"A well-attended Catholic service is the evening Mass at the Christ the King Seminary in Quezon City. Parishioners like that the bespectacled priest descends from his seat in the altar to dialogue with them during the homily. They love it whenever the lights are dimmed at one point, giving the Mass the nostalgic feel of a school recollection."
I came across this article "Schools of Preaching" written by Christian V. Esguerra and published at the March 23, 2010 edition of the Philippine Daily Inquirer. The article speaks about the changing standards of preaching: "To some extent, preaching is 'performance,' according to Fr. Nilo Lardizabal, OP, assistant director of the Institute of Preaching...It involves strategies and techniques - and even 'gimmicks' - all with the clear purpose of communicating the living Gospel of more than 2,000 years ago in the here and now." The article confuses preaching with entertainment. And it even justifies entertainment as the means to send the message across to the listeners.
Unfortunately, many modern preachers have this bias against traditional liturgical preaching which is oftentimes labelled as "pontificating": "He cites instances when some priests, no matter how academically grounded they are, fail to establish a 'connection' with their flock during homily. The result, he says, is either a monologue or outright pontificating...'We discourage pontificating,' Lardizabal said. 'We have to be casual. We have to take off from the internet, YouTube, Twitter - cool, funky, unsophisticated."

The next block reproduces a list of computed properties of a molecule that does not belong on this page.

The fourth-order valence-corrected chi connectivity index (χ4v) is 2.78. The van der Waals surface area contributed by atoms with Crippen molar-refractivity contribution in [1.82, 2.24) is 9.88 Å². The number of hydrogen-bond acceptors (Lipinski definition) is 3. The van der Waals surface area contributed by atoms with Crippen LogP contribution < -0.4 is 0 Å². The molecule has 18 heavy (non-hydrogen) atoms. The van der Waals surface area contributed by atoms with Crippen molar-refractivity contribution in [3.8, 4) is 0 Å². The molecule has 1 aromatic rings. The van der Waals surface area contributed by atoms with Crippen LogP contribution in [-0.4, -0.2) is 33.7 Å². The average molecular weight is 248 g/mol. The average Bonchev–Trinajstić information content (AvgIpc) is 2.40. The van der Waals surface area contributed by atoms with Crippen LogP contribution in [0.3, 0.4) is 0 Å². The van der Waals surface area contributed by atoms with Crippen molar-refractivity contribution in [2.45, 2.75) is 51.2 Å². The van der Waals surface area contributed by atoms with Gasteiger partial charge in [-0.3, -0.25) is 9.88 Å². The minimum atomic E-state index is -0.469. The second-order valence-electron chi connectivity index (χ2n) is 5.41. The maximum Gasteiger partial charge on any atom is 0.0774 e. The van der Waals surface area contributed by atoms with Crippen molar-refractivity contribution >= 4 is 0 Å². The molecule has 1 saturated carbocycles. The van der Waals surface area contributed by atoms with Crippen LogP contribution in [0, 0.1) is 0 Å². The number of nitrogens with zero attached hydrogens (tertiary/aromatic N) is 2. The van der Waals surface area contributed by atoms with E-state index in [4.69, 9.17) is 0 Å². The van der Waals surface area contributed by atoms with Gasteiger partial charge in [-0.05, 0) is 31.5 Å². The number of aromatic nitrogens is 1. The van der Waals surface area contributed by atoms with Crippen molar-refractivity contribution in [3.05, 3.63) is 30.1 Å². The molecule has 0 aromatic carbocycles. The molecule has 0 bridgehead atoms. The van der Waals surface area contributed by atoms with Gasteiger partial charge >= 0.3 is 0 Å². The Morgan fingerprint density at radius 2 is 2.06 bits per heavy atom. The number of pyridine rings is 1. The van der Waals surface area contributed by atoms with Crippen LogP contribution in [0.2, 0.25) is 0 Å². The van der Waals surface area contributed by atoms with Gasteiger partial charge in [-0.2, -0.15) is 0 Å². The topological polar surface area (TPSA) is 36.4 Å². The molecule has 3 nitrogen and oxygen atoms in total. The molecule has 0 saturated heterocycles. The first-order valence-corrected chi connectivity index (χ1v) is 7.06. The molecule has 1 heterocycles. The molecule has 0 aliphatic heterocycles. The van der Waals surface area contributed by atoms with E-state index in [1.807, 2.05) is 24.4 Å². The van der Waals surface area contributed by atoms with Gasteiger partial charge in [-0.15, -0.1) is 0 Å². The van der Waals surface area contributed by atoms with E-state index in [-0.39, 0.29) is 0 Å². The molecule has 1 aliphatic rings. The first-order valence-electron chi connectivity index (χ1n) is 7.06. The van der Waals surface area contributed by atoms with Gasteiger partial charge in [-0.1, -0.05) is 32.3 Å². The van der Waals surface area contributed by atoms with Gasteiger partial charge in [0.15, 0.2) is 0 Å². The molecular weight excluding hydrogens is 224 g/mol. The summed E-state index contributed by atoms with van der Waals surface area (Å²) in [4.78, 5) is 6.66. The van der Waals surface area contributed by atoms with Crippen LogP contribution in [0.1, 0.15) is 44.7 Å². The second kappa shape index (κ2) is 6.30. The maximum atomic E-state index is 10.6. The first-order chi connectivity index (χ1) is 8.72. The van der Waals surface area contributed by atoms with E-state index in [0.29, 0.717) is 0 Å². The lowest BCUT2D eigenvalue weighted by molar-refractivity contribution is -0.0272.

I feel that this is outrightly a sweeping statement that "pontificating" does not "connect" with the flock. In the desire of many preachers to be "relevant" to the modern audience, they have become overly concerned with the gimmickry and the entertainment value of their preaching at the expense of the content. I remember that when powerpoint presentations became a fad in the seminary, more time was spent by the seminarians in finding pictures and videos to make the report more "cool and funky". The depth of the supposed lesson is oftentimes sacrificed.
And is this not the sorry state of liturgical preaching today? The richness of the Word of God is oftentimes sacrificed for the sake of making the preaching "cool and funky". How much substance is there in the usual Sunday preaching? Is liturgical preaching a real preparation for the faithful to recognize the Lord at the breaking of the bread? Who is at the center of the preaching: Christ or the preacher? In all honesty, how much conversion comes out of all this gimmickry?